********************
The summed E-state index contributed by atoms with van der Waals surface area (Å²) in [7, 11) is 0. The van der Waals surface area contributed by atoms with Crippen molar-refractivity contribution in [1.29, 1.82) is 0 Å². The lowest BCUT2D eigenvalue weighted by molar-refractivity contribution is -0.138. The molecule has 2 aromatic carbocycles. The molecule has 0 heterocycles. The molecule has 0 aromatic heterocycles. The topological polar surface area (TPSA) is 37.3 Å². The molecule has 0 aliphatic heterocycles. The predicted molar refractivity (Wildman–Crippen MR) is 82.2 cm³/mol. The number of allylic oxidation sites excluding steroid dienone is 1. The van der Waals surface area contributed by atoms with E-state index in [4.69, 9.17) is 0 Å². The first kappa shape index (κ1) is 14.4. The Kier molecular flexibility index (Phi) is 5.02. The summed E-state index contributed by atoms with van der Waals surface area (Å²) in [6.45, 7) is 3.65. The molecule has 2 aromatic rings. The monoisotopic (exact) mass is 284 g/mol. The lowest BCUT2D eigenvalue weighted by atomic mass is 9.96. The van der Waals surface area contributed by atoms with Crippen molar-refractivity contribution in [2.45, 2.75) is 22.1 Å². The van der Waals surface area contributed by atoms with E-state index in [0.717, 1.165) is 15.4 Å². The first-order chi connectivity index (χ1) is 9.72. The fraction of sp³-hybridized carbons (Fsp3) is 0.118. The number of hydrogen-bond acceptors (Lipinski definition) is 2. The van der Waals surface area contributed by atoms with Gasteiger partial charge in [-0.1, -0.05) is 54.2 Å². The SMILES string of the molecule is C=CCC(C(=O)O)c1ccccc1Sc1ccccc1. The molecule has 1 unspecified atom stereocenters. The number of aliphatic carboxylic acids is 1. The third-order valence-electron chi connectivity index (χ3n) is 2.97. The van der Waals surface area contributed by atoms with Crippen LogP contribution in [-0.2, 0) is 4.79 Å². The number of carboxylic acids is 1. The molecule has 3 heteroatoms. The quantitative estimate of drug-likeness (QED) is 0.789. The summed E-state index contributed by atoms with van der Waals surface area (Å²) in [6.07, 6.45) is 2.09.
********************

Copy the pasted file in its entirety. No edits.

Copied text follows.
The summed E-state index contributed by atoms with van der Waals surface area (Å²) in [7, 11) is 0. The van der Waals surface area contributed by atoms with Crippen molar-refractivity contribution in [1.29, 1.82) is 0 Å². The lowest BCUT2D eigenvalue weighted by molar-refractivity contribution is -0.138. The molecule has 2 aromatic carbocycles. The molecule has 0 heterocycles. The molecule has 0 aromatic heterocycles. The topological polar surface area (TPSA) is 37.3 Å². The molecule has 0 aliphatic heterocycles. The predicted molar refractivity (Wildman–Crippen MR) is 82.2 cm³/mol. The number of allylic oxidation sites excluding steroid dienone is 1. The van der Waals surface area contributed by atoms with E-state index in [4.69, 9.17) is 0 Å². The first kappa shape index (κ1) is 14.4. The Kier molecular flexibility index (Phi) is 5.02. The summed E-state index contributed by atoms with van der Waals surface area (Å²) in [6.45, 7) is 3.65. The molecule has 2 aromatic rings. The monoisotopic (exact) mass is 284 g/mol. The lowest BCUT2D eigenvalue weighted by atomic mass is 9.96. The van der Waals surface area contributed by atoms with Crippen molar-refractivity contribution in [2.45, 2.75) is 22.1 Å². The van der Waals surface area contributed by atoms with E-state index in [0.717, 1.165) is 15.4 Å². The first-order chi connectivity index (χ1) is 9.72. The fraction of sp³-hybridized carbons (Fsp3) is 0.118. The number of hydrogen-bond acceptors (Lipinski definition) is 2. The van der Waals surface area contributed by atoms with Gasteiger partial charge in [-0.1, -0.05) is 54.2 Å². The SMILES string of the molecule is C=CCC(C(=O)O)c1ccccc1Sc1ccccc1. The molecule has 1 unspecified atom stereocenters. The number of aliphatic carboxylic acids is 1. The third-order valence-electron chi connectivity index (χ3n) is 2.97. The van der Waals surface area contributed by atoms with Crippen LogP contribution in [-0.2, 0) is 4.79 Å². The number of carboxylic acids is 1. The molecule has 3 heteroatoms. The quantitative estimate of drug-likeness (QED) is 0.789. The summed E-state index contributed by atoms with van der Waals surface area (Å²) in [6.07, 6.45) is 2.09.